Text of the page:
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The Dark Knight At 10: Fun Facts About Christopher Nolan’s Masterpiece


Well here we are. Christopher Nolan’s superhero masterpiece The Dark Night turns 10 this month. The second of the Dark Knight trilogy, Nolan through Batman Begins and especially The Dark Knight delivered something else to the Batman fanboys. It delivered quality and style, 2 qualities that seemed forgotten after the disastrous Batman & Robin movie.

Let’s face it. The caped crusader was not in best shape after Joel Schumacher’s rendition of the Batman and Robin story, and the entire franchise was a laughing stock due to the poor quality of the 1997 movie. However Nolan and his team changed something. Aiming for a darker, more realistic tone compared to the previous films, a primary goal for their vision was to engage the audience’s emotional investment in both the Batman and Bruce Wayne identities of the lead character.

And it worked. The Dark Knight (which was released 3 years later, in 2008) was even better, and not 10 years after the premiere is considered one of the best super-hero movies ever by film critics and fans alike. Nolan’s inspiration for the film was the Joker’s comic book debut in 1940, the 1988 graphic novel The Killing Joke, and the 1996 series The Long Halloween, which retold Two-Face’s origin. The “Dark Knight” nickname was first applied to Batman in Batman #1 (1940), in a story written by Bill Finger.

The Dark Knight was praised particularly for its action, score, screenplay, performances (particularly Ledger’s), visual effects, and direction, and set numerous records during its theatrical run. It earned more than 1 billion dollars at the box office and it also earned Heath Ledger his posthumous Oscar.

But what are some of the cool and fun facts about this movie, 10 years after the release?

The Dark Knight Made more money than Batman Begins (2005)’s entire domestic run in only six days of release.

In preparation for his role as The Joker, Heath Ledger hid away in a motel room for about six weeks. During this extended stay of seclusion, Ledger delved deep into the psychology of the character. He devoted himself to developing The Joker’s every tic, namely the voice and that sadistic-sounding laugh (for the voice, Ledger’s goal was to create a tone that didn’t echo the work Jack Nicholson did in his 1989 performance as the Joker). Ledger’s interpretation of The Joker’s appearance was primarily based on the chaotic, disheveled look of punk rocker Sid Vicious combined with the psychotic mannerisms of Malcolm McDowell’s character, Alex De Large, from A Clockwork Orange (1971).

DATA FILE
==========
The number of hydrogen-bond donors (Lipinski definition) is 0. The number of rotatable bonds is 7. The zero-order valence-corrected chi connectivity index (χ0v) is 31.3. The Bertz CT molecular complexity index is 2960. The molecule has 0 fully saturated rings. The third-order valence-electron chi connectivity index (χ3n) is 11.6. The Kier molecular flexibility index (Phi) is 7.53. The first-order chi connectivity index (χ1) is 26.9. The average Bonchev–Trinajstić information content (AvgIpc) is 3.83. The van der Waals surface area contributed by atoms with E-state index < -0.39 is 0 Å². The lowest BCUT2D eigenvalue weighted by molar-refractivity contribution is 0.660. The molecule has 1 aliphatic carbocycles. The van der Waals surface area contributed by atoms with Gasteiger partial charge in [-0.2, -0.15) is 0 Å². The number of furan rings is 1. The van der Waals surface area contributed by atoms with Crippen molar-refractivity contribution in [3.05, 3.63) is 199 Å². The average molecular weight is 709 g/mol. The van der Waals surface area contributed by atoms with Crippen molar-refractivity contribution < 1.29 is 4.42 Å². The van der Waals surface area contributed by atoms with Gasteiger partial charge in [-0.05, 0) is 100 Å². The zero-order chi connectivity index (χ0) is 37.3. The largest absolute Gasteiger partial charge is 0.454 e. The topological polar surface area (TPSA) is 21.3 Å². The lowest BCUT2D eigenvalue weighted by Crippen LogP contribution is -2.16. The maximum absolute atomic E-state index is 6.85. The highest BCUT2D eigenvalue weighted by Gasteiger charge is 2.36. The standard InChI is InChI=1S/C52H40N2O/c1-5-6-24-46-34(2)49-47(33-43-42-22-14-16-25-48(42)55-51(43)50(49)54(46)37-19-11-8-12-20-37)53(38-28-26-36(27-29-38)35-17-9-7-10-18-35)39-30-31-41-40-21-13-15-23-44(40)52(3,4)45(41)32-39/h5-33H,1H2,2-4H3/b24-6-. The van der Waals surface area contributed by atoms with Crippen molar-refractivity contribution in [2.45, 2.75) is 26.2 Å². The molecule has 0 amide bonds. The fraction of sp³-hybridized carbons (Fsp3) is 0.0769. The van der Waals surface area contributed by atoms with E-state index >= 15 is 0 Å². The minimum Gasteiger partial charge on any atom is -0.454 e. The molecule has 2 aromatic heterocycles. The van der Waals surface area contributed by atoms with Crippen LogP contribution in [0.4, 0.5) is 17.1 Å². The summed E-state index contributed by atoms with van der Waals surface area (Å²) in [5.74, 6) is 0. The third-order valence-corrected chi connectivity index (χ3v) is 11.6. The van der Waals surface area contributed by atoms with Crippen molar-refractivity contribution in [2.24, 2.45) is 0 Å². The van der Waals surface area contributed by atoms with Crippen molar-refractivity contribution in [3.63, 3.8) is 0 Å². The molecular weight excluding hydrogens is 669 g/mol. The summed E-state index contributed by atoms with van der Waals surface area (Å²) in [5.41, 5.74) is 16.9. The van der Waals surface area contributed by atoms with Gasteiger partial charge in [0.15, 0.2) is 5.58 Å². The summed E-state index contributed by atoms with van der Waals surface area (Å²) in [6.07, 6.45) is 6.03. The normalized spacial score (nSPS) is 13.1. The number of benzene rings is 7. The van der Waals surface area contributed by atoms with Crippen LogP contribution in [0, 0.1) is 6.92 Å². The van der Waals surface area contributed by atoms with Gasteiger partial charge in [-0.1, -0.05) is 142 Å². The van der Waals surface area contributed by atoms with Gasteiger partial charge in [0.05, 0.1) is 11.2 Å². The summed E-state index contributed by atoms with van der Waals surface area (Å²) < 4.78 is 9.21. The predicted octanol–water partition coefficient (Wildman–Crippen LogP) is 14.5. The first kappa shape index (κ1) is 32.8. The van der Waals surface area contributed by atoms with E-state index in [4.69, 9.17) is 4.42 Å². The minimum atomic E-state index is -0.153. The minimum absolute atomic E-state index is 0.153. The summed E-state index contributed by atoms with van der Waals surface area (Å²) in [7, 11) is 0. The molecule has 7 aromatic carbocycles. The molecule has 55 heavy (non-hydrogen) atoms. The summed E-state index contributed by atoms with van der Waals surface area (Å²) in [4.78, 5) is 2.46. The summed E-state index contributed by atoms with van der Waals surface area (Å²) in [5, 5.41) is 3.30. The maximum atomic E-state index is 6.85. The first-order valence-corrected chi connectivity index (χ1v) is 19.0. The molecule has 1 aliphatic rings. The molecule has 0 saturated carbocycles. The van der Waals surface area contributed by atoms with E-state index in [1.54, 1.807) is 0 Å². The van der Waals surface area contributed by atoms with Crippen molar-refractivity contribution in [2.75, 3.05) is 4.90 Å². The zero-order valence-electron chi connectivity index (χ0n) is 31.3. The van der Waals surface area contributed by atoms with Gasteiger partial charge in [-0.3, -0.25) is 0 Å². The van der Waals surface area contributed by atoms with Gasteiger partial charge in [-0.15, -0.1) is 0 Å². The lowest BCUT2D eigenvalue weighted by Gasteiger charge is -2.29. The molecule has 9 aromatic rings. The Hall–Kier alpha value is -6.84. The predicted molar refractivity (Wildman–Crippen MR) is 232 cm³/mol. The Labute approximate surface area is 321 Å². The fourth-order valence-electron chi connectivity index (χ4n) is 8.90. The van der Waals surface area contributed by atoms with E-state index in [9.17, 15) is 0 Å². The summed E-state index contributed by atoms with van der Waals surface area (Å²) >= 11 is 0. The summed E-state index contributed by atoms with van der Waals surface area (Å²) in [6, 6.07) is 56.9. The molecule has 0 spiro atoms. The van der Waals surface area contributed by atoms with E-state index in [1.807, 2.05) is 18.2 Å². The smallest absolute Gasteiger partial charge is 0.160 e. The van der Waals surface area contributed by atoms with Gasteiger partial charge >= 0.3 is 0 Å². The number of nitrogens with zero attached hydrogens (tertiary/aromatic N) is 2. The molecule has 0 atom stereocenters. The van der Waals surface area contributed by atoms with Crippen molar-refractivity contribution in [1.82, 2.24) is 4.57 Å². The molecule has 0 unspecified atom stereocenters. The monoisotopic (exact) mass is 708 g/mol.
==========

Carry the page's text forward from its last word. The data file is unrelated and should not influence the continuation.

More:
This was the first comic book movie to reach the one billion dollar mark.

Aaron Eckhart spoke about a unique experience he had with Heath Ledger during the hospital scene. He said that before lines were exchanged, Ledger would just walk around, in character, mumbling to himself in an odd manner. All Eckhart could do at the time, was just watch him while still in character. This went on for several minutes, until Ledger got close to him. Eckhart felt compelled at this point to fiercely raise his hand up. Immediately, Ledger grabbed Eckhart’s raised hand in an equally matched fierce manner. When the scene was over, Ledger, now out of character, told Eckhart “That’s what acting’s all about.”

Heath Ledger’s posthumous Best Actor in a Supporting Role Oscar win, marks the first time an Academy Award has been awarded, in a major category, to a comic book movie.

Heath Ledger’s posthumous Oscar nomination for Best Actor in a Supporting Role, as the Joker, was coincidentally announced on the first anniversary of his death.

Christian Bale got to keep the Batman mask from the movie after filming. He wanted to keep the entire uniform, but he did not have enough room for it.

Like its predecessor Batman Begins (2005), there are no opening credits or titles.

While filming in Chicago, Wanted (2008) was the neighboring production, and Morgan Freeman worked concurrently on both films. At one point, Wanted comic book writer Mark Millar visited the set but without permission. The security and Lauren Shuler Donner (who also visited the set at that time) caught Millar sitting on the Batpod. Millar was escorted away from the set.

After seeing his performance in Thank You for Smoking (2005), Christopher Nolan thought that Aaron Eckhart would be perfect for the role of District Attorney Harvey Dent.

Paul Birchard also acted in Tim Burton’s Batman (1989), making him one of the very few actors to have been in both Batman franchises.

According to their father, Heath Ledger’s sister would dress him up as a nurse when they were kids.

Maggie Gyllenhaal, who had mostly acted in independent films, said she was a little scared of doing stunts in this movie.

This is the second time that Christian Bale has acted with an actor (Heath Ledger) who has played The Joker. The first was Jared Leto in American Psycho (2000), who would later play The Joker in Suicide Squad (2016).


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